There’s a special pleasure in following Wimbledon in England because you can read the English papers on Andy Murray’s passage through the tournament. I’ve been reading the Guardian, The Independent and The Times and they’ve convinced me that an obscure wild card called Federer has made his way unnoticed to the final even as the Scot, indisputably the greatest tennis talent since Bill Tilden, has fallen by the wayside.
Fred Perry, the last Englishman to win the men’s title here, was exhumed in the nation’s sports pages to supply historical context for Murray’s quest for glory. We were told that Perry was an original, a table tennis champion who brought that game’s wristy stroke play to his tennis style. Raising Perry from the dead used to happen when Tim Henman was a competition at Wimbledon, but this year Murray’s handlers managed to suggest that Murray was actually possessed by Perry: The young Scot took to wearing the classic Fred Perry tennis kit, complete with laurel leaves. You can see Murray’s image builders thinking, “Gilt by association!”
Since Perry isn’t best placed to supply television sound bites, Virginia Wade, the last living British champion at Wimbledon, was pressed into service and she gamely obliged. She paid backhanded homage to Henman by suggesting in her genteelly strangled voice that he was a gallant trier without ever being a likely winner, whereas Murray was a volcano of talent for whom victory in the championships was merely a matter of time. The trouble is that for a British cheerleader, Wade sounds more and more South African every passing year. Also she isn’t wholly convincing because it’s clear that a Murray victory would be against her own best interests: Nobody would wheel her out again as the last British champion at Wimbledon.
Big strides: Will Murray live up to the hopes next year? Toby Melville / Reuters
BBC Television left nothing to chance. Henman, the Last Great British Hope, was produced to anoint his successor. Given that he is the most inarticulate expert in the history of tennis commentary, he wasn’t much help, but a fellow commentator intervened to suggest that Henman Hill ought to be renamed Murray’s Mound. I can report that the term didn’t take, possibly because it sounded lewdly suggestive.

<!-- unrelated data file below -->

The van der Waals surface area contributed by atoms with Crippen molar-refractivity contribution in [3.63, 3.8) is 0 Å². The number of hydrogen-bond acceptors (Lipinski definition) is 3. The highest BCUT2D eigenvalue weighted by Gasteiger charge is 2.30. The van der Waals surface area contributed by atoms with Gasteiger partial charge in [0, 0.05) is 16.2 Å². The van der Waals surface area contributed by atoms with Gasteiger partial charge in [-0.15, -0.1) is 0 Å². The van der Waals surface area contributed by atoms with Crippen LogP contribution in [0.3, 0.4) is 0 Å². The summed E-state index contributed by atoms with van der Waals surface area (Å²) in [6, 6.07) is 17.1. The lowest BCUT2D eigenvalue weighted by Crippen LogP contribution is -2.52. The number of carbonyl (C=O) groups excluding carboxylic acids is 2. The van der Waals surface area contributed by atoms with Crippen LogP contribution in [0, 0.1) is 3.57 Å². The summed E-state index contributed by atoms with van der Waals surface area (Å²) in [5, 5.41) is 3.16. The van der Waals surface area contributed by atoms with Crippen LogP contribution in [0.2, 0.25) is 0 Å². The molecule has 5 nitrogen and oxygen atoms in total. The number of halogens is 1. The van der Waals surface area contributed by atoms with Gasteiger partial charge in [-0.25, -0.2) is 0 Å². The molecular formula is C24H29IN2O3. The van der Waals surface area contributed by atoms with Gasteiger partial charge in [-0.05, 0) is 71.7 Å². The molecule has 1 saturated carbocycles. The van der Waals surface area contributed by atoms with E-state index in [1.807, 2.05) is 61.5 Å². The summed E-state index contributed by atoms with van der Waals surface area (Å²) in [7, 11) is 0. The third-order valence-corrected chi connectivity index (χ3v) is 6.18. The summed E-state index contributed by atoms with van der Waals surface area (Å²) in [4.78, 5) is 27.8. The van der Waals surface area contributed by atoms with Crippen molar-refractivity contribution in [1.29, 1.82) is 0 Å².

Just to make sure that viewers didn’t go away thinking Murray’s sponsors were exclusively British, we had John McEnroe, the world’s best tennis commentator if you don’t count Vijay Amritraj, declare that Murray had the “best hands in modern tennis”. Boris Becker boosted the prevailing British mood to say that the big story of Wimbledon 2009 wasn’t Federer’s bid to break Sampras’ record of 14 Grand Slam titles but Murray’s quest to be the first Brit to win it in Fred Perry’s centenary year.
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On television we were treated to frequent cutaways to Murray’s mother, Judy, as she sat in the stands following her younger son’s progress with manic intensity, looking scarily like Andy in drag. Then, when Murray got to the last four, the papers headlined his indifference to the fact that he had reached the semi-finals. This was a lowly distinction: He, Murray, would be satisfied with nothing less than the title.
Then, after this 12-day frenzy, he met the other tennis Andy, Andy Roddick, on Centre Court…and lost. Could it have been down to the fact that they were both called Andy? Did that keep the crowd from yelling their man to victory? We shall never know. But ranks of British tennis writers had to change gears and go into reverse. They did so manfully, drawing upon their accumulated experience in disappointment to deal with this unexpected wrinkle in the script. Chris McGrath of The Independent achieved immortality as the author of the strangest passage ever written about competitive tennis.
“For now,” he wrote, “the craving for another British champion must remain unrequited. The crowd gnawed restively at their hero’s nerves. Could he stem the merciless Roddick serve, as consistent as it was ferocious? And what of that other, more tender reciprocation? The one that will some day sprinkle all that passion, so far vested in his return, far beyond the baseline?”
I think McGrath’s saying that Murray will one day have sex but it won’t be on a tennis court. You think that’s far-fetched? “Sprinkle all that passion…far beyond the baseline”— what do you think he meant?
Now we can settle down to watching competitive tennis for the rest of this year between pygmies such as Federer and Roddick and Nadal, secure in the knowledge that next year in Wimbledon, the drama around Murray will be bigger and better—it’ll be 74 years since Perry’s victory, not just 73; and 72 years since the last British man reached the men’s final (Bunny Austin in 1938), instead of 71—and Murray will be a year older, a year better, all set again to win. The Independent’s headline said it best: A test failed, but time remains firmly on Murray’s side. That’s right. He’s younger than Federer. No one can take that prize away from him.
Meanwhile, this time next year, Federer will skulk in the giant shadow cast by this great Scot, forlornly trying to win his 16th or 17th Grand Slam title. Some people just don’t know when it’s time to make room and move on.
Mukul Kesavan, a professor of social history at Jamia Millia Islamia, New Delhi, is the author of The Ugliness of the Indian Male and Other Propositions.
Write to Mukul at firstname.lastname@example.org